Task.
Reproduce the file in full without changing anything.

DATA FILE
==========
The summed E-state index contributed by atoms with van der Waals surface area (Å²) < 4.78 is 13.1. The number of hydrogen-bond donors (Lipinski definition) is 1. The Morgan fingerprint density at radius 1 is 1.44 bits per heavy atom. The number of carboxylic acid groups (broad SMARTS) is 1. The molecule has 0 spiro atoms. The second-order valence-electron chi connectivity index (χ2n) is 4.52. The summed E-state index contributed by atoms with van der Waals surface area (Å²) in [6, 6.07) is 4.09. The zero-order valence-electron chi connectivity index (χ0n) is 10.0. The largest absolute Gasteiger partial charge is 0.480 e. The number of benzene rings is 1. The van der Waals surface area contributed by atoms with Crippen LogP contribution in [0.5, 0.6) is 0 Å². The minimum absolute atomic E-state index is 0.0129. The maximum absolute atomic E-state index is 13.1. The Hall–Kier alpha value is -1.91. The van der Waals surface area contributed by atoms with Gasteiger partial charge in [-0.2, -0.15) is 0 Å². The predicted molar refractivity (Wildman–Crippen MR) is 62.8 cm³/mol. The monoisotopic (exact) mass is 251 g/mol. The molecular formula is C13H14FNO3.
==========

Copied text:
The summed E-state index contributed by atoms with van der Waals surface area (Å²) < 4.78 is 13.1. The number of hydrogen-bond donors (Lipinski definition) is 1. The Morgan fingerprint density at radius 1 is 1.44 bits per heavy atom. The number of carboxylic acid groups (broad SMARTS) is 1. The molecule has 0 spiro atoms. The second-order valence-electron chi connectivity index (χ2n) is 4.52. The summed E-state index contributed by atoms with van der Waals surface area (Å²) in [6, 6.07) is 4.09. The zero-order valence-electron chi connectivity index (χ0n) is 10.0. The largest absolute Gasteiger partial charge is 0.480 e. The number of benzene rings is 1. The van der Waals surface area contributed by atoms with Crippen LogP contribution in [0.5, 0.6) is 0 Å². The minimum absolute atomic E-state index is 0.0129. The maximum absolute atomic E-state index is 13.1. The Hall–Kier alpha value is -1.91. The van der Waals surface area contributed by atoms with Gasteiger partial charge in [-0.2, -0.15) is 0 Å². The predicted molar refractivity (Wildman–Crippen MR) is 62.8 cm³/mol. The monoisotopic (exact) mass is 251 g/mol. The molecular formula is C13H14FNO3.